TORONTO -- A shortage of the drug oxytocin, a “critical” drug that reduces the likelihood of postpartum bleeding, emergency surgeries and helps induce labour in pregnant women is being reported by a national drug shortage website.

“Oxytocin is recommended to be used in every delivery in Canada, so its shortage poses a huge impact,” Clinical Assistant Prof. at the Department of Obstetrics and Gynecology at the University of Calgary Dr. Fiona Mattatall told CTV in an email.

Oxytocin reduces the likelihood of postpartum bleeding and emergency surgeries for the mother, Mattatall said, and is used “as part of labour induction,” including strengthening contractions to avoid C-sections.

Mattatall said for both labour induction and strengthening contractions, there is “no alternative to oxytocin.”

“In my time training and working on labour delivery units across Canada since 1995, I have never seen a shortage of oxytocin,” Mattatall said.

“My worry is that without access to this critical medication, we may see an increase in caesarean section rates and postpartum hemorrhage [bleeding] for Canadian women.”

Dr. Tony Armson, president of The Society of Obstetricians and Gynaecologists of Canada said in an emailed statement to CTV that they are investigating the reported oxytocin shortage with Health Canada and will be informing their members and “providing clinical alternatives” if needed.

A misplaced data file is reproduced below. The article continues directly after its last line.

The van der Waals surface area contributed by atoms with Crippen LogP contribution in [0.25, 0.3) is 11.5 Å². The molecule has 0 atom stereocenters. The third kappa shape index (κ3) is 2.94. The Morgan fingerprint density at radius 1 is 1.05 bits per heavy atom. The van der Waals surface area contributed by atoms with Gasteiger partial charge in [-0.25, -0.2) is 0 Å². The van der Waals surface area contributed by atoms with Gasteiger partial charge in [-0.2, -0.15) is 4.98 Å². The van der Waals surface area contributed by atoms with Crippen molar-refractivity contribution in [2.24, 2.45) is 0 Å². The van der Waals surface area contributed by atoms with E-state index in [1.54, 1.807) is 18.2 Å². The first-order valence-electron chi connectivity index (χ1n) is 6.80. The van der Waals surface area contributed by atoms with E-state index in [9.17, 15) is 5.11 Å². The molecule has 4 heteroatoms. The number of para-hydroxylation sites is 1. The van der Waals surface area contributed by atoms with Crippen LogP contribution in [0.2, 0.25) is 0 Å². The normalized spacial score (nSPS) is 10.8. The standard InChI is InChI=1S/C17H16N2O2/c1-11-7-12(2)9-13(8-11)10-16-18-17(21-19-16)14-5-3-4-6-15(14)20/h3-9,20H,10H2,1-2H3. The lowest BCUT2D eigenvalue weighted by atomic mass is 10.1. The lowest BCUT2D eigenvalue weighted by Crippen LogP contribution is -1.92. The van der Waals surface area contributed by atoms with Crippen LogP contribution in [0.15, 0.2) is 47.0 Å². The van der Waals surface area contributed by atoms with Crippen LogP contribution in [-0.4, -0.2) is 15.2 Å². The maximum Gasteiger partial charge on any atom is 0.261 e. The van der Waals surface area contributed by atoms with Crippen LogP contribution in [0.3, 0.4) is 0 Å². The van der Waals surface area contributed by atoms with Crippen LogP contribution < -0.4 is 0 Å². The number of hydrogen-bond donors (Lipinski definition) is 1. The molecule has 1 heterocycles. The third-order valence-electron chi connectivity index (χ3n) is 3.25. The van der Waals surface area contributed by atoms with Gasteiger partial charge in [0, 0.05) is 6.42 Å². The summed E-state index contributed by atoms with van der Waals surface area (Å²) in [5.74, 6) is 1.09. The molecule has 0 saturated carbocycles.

Armson said the organization will know more details about the shortage after they meet with Health Canada on Monday.

The Drug Shortages Canada website alert states that the oxytocin shortage will begin on October 13, and the estimated end date is November 15.

The reason for the shortage is listed as increased demand for the drug and the company - Fresenius Kabi Canada Ltd - says the drug has been on 50 per cent allocation since September 13 of this year.

The World Health Organization includes oxytocin and its affiliated name Pitocin in its list of “essential medicines.”

Canada's mandatory drug shortage and discontinuation reporting website is operated by Bell Canada under contract with Health Canada.

This story has been updated with a quote clarification from Dr. Fiona Mattatall